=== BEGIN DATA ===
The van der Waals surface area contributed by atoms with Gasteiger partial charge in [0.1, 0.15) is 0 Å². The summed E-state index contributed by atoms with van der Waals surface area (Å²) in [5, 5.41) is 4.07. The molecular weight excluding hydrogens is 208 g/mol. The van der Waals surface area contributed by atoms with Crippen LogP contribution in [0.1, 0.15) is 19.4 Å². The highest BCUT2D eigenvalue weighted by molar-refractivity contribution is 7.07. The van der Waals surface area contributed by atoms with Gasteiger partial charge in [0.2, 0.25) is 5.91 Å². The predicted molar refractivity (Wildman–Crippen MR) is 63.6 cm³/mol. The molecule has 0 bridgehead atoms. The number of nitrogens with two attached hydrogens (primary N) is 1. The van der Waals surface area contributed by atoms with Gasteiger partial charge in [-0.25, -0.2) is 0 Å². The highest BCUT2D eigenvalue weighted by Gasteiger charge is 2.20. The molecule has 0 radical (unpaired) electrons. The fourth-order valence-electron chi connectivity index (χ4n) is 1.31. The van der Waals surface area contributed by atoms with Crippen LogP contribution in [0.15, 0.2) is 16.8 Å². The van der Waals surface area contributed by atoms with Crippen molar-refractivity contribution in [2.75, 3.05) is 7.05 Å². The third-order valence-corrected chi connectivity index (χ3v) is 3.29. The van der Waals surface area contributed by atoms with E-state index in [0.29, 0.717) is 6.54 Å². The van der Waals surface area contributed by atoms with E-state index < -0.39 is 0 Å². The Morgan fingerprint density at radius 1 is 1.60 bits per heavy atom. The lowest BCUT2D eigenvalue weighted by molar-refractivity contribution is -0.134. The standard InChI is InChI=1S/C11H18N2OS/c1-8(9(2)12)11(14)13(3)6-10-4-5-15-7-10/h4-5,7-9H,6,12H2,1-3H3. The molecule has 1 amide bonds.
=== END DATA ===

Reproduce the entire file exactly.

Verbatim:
The van der Waals surface area contributed by atoms with Gasteiger partial charge in [0.1, 0.15) is 0 Å². The summed E-state index contributed by atoms with van der Waals surface area (Å²) in [5, 5.41) is 4.07. The molecular weight excluding hydrogens is 208 g/mol. The van der Waals surface area contributed by atoms with Crippen LogP contribution in [0.1, 0.15) is 19.4 Å². The highest BCUT2D eigenvalue weighted by molar-refractivity contribution is 7.07. The van der Waals surface area contributed by atoms with Gasteiger partial charge in [0.2, 0.25) is 5.91 Å². The predicted molar refractivity (Wildman–Crippen MR) is 63.6 cm³/mol. The molecule has 0 bridgehead atoms. The number of nitrogens with two attached hydrogens (primary N) is 1. The van der Waals surface area contributed by atoms with Gasteiger partial charge in [-0.25, -0.2) is 0 Å². The highest BCUT2D eigenvalue weighted by Gasteiger charge is 2.20. The molecule has 0 radical (unpaired) electrons. The fourth-order valence-electron chi connectivity index (χ4n) is 1.31. The van der Waals surface area contributed by atoms with Crippen LogP contribution in [0.15, 0.2) is 16.8 Å². The van der Waals surface area contributed by atoms with Crippen molar-refractivity contribution in [2.75, 3.05) is 7.05 Å². The third-order valence-corrected chi connectivity index (χ3v) is 3.29. The van der Waals surface area contributed by atoms with E-state index in [0.29, 0.717) is 6.54 Å². The van der Waals surface area contributed by atoms with E-state index < -0.39 is 0 Å². The Morgan fingerprint density at radius 1 is 1.60 bits per heavy atom. The lowest BCUT2D eigenvalue weighted by molar-refractivity contribution is -0.134. The standard InChI is InChI=1S/C11H18N2OS/c1-8(9(2)12)11(14)13(3)6-10-4-5-15-7-10/h4-5,7-9H,6,12H2,1-3H3. The molecule has 1 amide bonds.